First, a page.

Coober Pedy Accommodation - Coober Pedy, South Australia

Coober Pedy is an opal mining town located in the Outback of South Australia and is recognised as the largest producer of opal in the world. It is situated within the erosional scarp of the Stuart Range which is generally stony and treeless. The town is surrounded by a moonscape like landscape dotted by shafts and mullock heaps from opal mining activities.

Opal was first discovered by Willie Hutchison in 1915.  Following this discovery settlement began and has subsequently developed into the modern town of Coober Pedy. By 1916 more opal miners settled and after World War 1 returning soldiers started to drift here and introduced the unusual and unique method of living underground in 'dugouts'. The first opal claim was pegged on the 9th February 1915.

Living conditions were harsh and the environment did not lend itself to easy living. Water and provisions had to be carted great distances and under very trying circumstances Even with the introduction of very large underground water tanks things improved only marginally, the entitlement of water being only 24 gallons per week.

The mining industry at Coober Pedy expanded rapidly during the 1960's.  Many European migrants arriving in Australia made their way here to make their fortunes. Today it lays claim to being one of the most ethnic communities in South Australia, indeed Australia, with approximately 45 nationalities being represented was well as a large percentage of Aboriginal people.

Coober Pedy, together with Andamooka and Mintabie, produces over 90% in quantity of the world's opal. During the 60's and 70's opal mining developed as a multi million dollar industry.

Coober Pedy today

Coober Pedy to the ordinary Australian represents opal, underground living, life in a harsh environment, minimal government restrictions, unique landscape, isolation and tourism.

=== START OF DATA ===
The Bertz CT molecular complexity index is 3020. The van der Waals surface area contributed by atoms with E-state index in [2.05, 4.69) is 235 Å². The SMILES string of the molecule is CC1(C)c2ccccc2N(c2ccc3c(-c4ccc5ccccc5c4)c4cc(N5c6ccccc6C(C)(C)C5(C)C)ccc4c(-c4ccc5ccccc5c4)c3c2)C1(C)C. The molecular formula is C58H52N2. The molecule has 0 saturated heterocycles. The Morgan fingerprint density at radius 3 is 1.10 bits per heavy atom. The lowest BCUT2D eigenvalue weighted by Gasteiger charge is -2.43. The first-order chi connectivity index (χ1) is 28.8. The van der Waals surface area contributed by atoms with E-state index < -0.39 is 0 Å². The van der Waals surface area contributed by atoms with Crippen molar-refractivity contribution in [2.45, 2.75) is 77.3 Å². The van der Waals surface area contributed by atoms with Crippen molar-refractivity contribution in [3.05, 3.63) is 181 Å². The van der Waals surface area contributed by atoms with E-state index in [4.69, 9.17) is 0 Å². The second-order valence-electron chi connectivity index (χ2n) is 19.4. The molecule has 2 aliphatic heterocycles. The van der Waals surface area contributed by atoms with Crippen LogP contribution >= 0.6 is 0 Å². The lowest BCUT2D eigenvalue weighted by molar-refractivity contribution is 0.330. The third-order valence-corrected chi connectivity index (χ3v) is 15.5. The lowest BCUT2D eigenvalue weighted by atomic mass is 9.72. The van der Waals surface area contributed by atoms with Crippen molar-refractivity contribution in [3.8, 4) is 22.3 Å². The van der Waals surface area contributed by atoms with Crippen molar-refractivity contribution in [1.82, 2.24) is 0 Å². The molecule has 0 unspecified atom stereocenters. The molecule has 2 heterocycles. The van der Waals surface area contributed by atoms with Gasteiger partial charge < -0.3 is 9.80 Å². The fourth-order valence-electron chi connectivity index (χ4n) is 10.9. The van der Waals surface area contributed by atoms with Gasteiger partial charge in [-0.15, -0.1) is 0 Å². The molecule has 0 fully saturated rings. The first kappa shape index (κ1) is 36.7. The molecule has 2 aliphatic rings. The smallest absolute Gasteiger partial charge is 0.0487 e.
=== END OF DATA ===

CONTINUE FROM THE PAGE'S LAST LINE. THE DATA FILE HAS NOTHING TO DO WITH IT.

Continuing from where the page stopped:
The township of Coober Pedy has underground churches, shops, motels and a hotels, as well as caravan and camping areas. The National Award winning Desert Cave Hotel is a prominent feature in Coober Pedy's main street. Many of the locals (about 50%) prefer to live underground in dugouts where it is cool in summer and warm in winter; several dugouts and mines are open for inspection.

Coober Pedy has an area school that caters for children from pre-school to Year 13. There are many sporting clubs to cater for the many differing interests including swimming, badminton, basketball, football, cricket, 8-ball, soccer, motor club, rifle club and netball. There is also an RSL Club, Lions Club, Italian Club, Croatian Club, Greek Club, and Serbian Club/Hall.

Coober Pedy has a resident doctor and a very modern 40 bed hospital, The Royal Flying Doctor Service is on call for emergencies.

Opal workings now extend for nearly 40 kilometres around the township and local tours are available. Once off the bitumen, roads are rough and dusty, often impassable after heavy rain.

Coober Pedy, South Australia

Town EntranceFine Dining at the Desert CaveBreakawaysBlower at Sunset